and was given a well-deserved raise. Then Kate embarked on her first goal of 150 hours of sweat equity. With a fulltime job and three young children, it was hard to find the time — and childcare — to work at the Restore, but Kate clearly made it a priority. By May of 2017, Kate had reached her first milestone and was allowed to choose her home site. As luck for Kate would have it, there was a home already under construction for another person who was removed from the program because she wasn’t fulfilling her obligations. Kate was offered that house as an option, and she says it was an easy choice. The following Sunday afternoon she took her children to see the house for the first time. It was important that they could see what their mom was working towards and why she had to give up time with them for their future. I was waiting on the porch as they arrived for the first time. They were so excited, and Kate lifted them up to peer in the windows. It was hard to see where one room started and another ended, as each room had been framed but no dry wall installed. The sisters were not sure how they would feel having their own rooms. Although excited, they discussed putting a window in the wall between the rooms so that they wouldn’t be alone. Once Kate had chosen her future home, she still had another 150 hours of sweat equity ahead of her. She also had to save the deposit money that enabled her to leverage funds donated by the United Way Individual Development Account. Kate’s home was completed in October 2017 with the help of many volunteers, and she, her children, one dog, three cats and a rabbit (she likes to bring her work home), were able to move into the house and entered into a

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lease/purchase agreement with Habitat. Over the following months, Kate completed all of the program requirements. The traditional Habitat blessing took place with Habitat President and CEO Jeff St. Romain and Pastor Eddie Swan of New Beginnings Church. Kate chose Jennifer, who had invited me to follow Kate on her journey, to present her with the symbolic hammer to mark the occasion. On Mach 15, 2018 all the work and sacrifices paid off, and Kate signed her mortgage at Columbia Mortgage in Covington with Jeff Romain and other members of the Habitat team present. The Habitat team had been there for Kate for the two years it took for her to get her home, and they will continue to be there for her. Habitat maintains an ongoing relationship with their homeowners, including follow up visits, and also offers opportunities for financial and household education. It was an honor to follow Kate and to see her family in their own home. They were all elated, and the children were so proud of their home and of their mom. I noticed that the girls had decided against the interior window; they were too happy to have their own space, and had decorated their rooms with art donated by Painting with a Twist. Kate said that the kids love their rooms so much it is hard for her to get them to sit at the table for dinner. Every parent wants the best for their children, and this mom has worked hard for two years to see that her children grow up in a stable, safe and loving home, literally and figuratively. By choosing to go through this two-year process, Kate not only provided a home for her family, but she also taught her children so many life lessons along the way. Welcome home, Lytle family.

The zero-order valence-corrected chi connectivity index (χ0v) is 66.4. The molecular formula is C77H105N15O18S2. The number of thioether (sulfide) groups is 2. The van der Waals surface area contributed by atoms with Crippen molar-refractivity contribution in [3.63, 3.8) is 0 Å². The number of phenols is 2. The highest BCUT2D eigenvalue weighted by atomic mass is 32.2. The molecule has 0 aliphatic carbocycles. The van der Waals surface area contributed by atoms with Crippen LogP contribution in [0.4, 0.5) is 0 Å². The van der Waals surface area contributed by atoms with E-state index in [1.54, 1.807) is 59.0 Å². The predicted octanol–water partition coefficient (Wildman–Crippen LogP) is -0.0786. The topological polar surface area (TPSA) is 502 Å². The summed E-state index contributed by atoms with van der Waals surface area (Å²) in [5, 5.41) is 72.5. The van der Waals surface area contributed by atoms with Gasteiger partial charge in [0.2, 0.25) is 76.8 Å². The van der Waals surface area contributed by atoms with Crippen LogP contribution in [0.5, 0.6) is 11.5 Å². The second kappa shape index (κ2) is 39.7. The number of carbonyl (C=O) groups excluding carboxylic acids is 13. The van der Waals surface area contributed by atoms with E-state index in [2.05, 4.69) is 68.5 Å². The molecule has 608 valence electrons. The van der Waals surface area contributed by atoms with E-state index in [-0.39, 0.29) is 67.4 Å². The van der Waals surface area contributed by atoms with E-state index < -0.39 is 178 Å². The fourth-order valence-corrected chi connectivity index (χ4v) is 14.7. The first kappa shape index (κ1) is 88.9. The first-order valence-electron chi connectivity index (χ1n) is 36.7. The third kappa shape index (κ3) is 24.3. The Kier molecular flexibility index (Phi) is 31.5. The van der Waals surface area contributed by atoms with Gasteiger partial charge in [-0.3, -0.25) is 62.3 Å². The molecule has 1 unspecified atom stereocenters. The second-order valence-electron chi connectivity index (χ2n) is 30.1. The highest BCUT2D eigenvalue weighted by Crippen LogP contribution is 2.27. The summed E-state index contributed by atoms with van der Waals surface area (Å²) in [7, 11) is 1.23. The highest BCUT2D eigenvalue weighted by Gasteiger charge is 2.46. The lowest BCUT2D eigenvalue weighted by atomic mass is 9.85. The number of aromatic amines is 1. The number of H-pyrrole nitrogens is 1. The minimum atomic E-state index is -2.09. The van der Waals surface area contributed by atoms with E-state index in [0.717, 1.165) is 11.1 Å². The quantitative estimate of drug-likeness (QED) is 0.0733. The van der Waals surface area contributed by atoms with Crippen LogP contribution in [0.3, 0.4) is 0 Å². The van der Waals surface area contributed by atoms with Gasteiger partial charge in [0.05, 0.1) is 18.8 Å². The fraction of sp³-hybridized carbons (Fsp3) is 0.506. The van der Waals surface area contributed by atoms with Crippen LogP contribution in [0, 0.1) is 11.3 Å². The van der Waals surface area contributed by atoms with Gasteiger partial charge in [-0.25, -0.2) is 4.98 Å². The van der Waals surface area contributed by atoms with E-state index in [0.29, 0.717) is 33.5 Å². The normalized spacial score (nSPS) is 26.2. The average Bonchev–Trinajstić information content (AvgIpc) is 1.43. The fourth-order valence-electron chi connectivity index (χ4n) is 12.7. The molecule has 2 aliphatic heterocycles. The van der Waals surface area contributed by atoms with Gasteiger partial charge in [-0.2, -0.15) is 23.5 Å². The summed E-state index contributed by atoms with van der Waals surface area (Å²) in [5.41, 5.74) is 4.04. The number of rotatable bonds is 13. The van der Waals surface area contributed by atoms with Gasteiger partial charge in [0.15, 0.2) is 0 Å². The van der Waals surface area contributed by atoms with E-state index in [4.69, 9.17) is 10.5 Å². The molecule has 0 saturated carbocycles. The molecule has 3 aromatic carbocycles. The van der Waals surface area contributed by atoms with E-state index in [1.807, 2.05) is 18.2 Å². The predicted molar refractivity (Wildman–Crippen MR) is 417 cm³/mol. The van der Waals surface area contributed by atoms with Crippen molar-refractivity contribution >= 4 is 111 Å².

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Il•lus•trate STORY KIM BERGERON

As a child, Hanna Gumbo found her joy in letting her imagination run wild simply by utilizing paper and pens. Her subject matter was largely animals, with a particular affection for cats. She found herself adding a tiny cat face next to her signature on each page of her notebook, and this evolved into page after page of high fashion sketches with feline-human hybrids as the models. “These mash-up drawings were compiled into large stacks and stapled together,” says Hannah, “and they became my own version of magazines, much like the Barbie catalogs from which I drew my inspiration.”